Ira Mayer first wrote about music in the late 1960s for the Rockaway Wave as part of a column he wrote about “high school.” He graduated to the Village Voice his freshman year in college, and wrote about traditional American music (what used to be called folk) as well as rock and roll, cabaret, and jazz in the Riffs column for four years. He was the pop music critic at the NY Post for 13 years. Having also written for Record World, Music Week, Billboard and others, Ira founded EPM in 1988 to cover the business side of entertainment. The company is now owned by Business Valuation Resources, with Ira running the EPM division. He just launched a blog, www.nightmayer.net, to host the jottings of a pop culture junkie.
‘I guess I’ll see ya later’
Arlo Guthrie’s last moments with Pete
On his Facebook page on Tuesday morning, January 28, Arlo Guthrie recounted his last visit with Pete Seeger:
“I usually do a little meditation and prayer every night before I go to sleep–Just part of the routine. Last night, I decided to go visit Pete Seeger for a while, just to spend a little time together, it was around 9 PM. So I was sitting in my home in Florida, having a lovely chat with Pete, who was in a hospital in New York City. That’s the great thing about thoughts and prayers–You can go or be anywhere.
“I simply wanted him to know that I loved him dearly, like a father in some ways, a mentor in others and just as a dear friend a lot of the time. I’d grown up that way–loving the Seegers–Pete & Toshi and all their family.
Pete & Arlo in an undated concert clip from the ‘70s performing ‘Away Out There,’ the Bob Nolan-penned classic recorded by the Sons of the Pioneers and Bob Wills & the Texas Playboys
“I let him know I was having trouble writing his obituary (as I’d been asked) but it seemed just so silly and I couldn’t think of anything that didn’t sound trite or plain stupid. ‘They’ll say something appropriate in the news,’ we agreed. We laughed, we talked, and I took my leave about 9:30 last night.
“‘Arlo’ he said, sounding just like the man I’ve known all of my life, ‘I guess I’ll see ya later.’ I’ve always loved the rising and falling inflections in his voice. ‘Pete,’ I said. ‘I guess we will.’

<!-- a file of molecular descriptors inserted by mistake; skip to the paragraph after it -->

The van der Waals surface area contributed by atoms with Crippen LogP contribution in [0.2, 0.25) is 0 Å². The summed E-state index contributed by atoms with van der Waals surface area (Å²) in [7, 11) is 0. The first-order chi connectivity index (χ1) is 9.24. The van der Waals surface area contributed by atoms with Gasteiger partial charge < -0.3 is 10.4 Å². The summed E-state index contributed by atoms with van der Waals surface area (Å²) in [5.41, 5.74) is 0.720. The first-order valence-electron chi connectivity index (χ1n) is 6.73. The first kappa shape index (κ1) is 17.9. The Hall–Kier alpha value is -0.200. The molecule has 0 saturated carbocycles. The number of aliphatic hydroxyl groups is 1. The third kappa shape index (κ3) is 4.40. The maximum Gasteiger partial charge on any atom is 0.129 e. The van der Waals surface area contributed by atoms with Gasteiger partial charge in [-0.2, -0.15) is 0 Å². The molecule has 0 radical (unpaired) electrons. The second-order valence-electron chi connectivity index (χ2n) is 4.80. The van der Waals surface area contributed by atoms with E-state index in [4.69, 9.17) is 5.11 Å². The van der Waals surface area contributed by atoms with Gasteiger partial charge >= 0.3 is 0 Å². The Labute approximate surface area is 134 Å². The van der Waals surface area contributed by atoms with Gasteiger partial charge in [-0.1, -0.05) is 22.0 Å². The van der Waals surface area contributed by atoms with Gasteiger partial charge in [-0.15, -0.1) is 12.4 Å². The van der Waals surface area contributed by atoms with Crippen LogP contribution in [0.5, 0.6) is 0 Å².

“I turned off the light and closed my eyes and fell asleep until very early this morning, about 3 AM when the texts and phone calls started coming in from friends telling me Pete had passed away.
“‘Well, of course he passed away!’ I’m telling everyone this morning. ‘But that doesn’t mean he’s gone.'”
Pete Seeger, Judy Collins, Arlo Guthrie and Fred Hellerman perform ‘This Land Is Your Land’ on a 1976 PBS Soundstage tribute to Woody Guthrie. Iconic Chicago author/journalist Studs Terkel does the pre-song narration.
A Song and a Kiss from Judy Collins
Folk singer Judy Collins, a long-time friend of Pete Seeger’s, posted on her Facebook page Tuesday that she sang at the legend’s bedside on his final day of life.
“Yesterday at Columbia Presbyterian, I sang to Pete, reminded him of the times we had together as his listened, his eyes closed, unable to speak to me, but holding my hand, and reaching for it again when I pulled away to wipe away my tears.
“I sang him ‘The Bells of Rhymney’ and reminded him that thast song and the way he played it lured me from the six 12-string guitar–and spoke of times we have had in the 53 years we have been friends, since I saw him sleeping behind Harold’s couch in the office on 57th street his guitar stretched out on the floor beside him.
“Louis and I kissed him and blessed Tinya and Katama, who found us on my one day in New York and met us at the hospital to say our farewells. Great man, great soul.
“Thank you for being my friend all these years, and teaching me to listen for the stories and the hope, and to travel with music to heal and help me and everyone around me. Rest in Peace.”
Judy Collins, ‘Bells of Rhymney,’ the song she sang to Pete as he lay dying on Monday night. Pete was the first to record the song, using lyrics drawn in part from Welch poet Idris Davies’ poetic work Gwalia Deserta, published in 1938.